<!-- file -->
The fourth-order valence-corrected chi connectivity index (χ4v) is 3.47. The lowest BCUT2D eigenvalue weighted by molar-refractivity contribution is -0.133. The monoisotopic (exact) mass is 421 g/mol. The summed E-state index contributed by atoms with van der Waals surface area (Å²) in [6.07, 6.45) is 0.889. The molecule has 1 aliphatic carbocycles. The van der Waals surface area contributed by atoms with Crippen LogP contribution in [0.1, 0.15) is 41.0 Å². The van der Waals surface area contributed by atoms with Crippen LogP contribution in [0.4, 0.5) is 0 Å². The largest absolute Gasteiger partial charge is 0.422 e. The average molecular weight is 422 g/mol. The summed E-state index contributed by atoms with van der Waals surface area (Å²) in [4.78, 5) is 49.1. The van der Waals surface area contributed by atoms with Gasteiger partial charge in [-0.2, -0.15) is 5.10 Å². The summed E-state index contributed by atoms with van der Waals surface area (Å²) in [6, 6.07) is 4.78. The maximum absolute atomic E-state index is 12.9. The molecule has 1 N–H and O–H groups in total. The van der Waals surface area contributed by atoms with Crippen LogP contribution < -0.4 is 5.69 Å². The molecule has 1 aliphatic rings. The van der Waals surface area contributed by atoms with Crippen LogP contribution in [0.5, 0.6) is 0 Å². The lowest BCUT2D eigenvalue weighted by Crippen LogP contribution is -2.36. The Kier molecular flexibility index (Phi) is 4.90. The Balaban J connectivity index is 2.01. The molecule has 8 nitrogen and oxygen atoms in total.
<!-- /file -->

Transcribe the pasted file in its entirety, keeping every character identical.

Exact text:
The fourth-order valence-corrected chi connectivity index (χ4v) is 3.47. The lowest BCUT2D eigenvalue weighted by molar-refractivity contribution is -0.133. The monoisotopic (exact) mass is 421 g/mol. The summed E-state index contributed by atoms with van der Waals surface area (Å²) in [6.07, 6.45) is 0.889. The molecule has 1 aliphatic carbocycles. The van der Waals surface area contributed by atoms with Crippen LogP contribution in [0.1, 0.15) is 41.0 Å². The van der Waals surface area contributed by atoms with Crippen LogP contribution in [0.4, 0.5) is 0 Å². The largest absolute Gasteiger partial charge is 0.422 e. The average molecular weight is 422 g/mol. The summed E-state index contributed by atoms with van der Waals surface area (Å²) in [4.78, 5) is 49.1. The van der Waals surface area contributed by atoms with Gasteiger partial charge in [-0.2, -0.15) is 5.10 Å². The summed E-state index contributed by atoms with van der Waals surface area (Å²) in [6, 6.07) is 4.78. The maximum absolute atomic E-state index is 12.9. The molecule has 1 N–H and O–H groups in total. The van der Waals surface area contributed by atoms with Crippen LogP contribution < -0.4 is 5.69 Å². The molecule has 1 aliphatic rings. The van der Waals surface area contributed by atoms with Crippen LogP contribution in [0.5, 0.6) is 0 Å². The lowest BCUT2D eigenvalue weighted by Crippen LogP contribution is -2.36. The Kier molecular flexibility index (Phi) is 4.90. The Balaban J connectivity index is 2.01. The molecule has 8 nitrogen and oxygen atoms in total.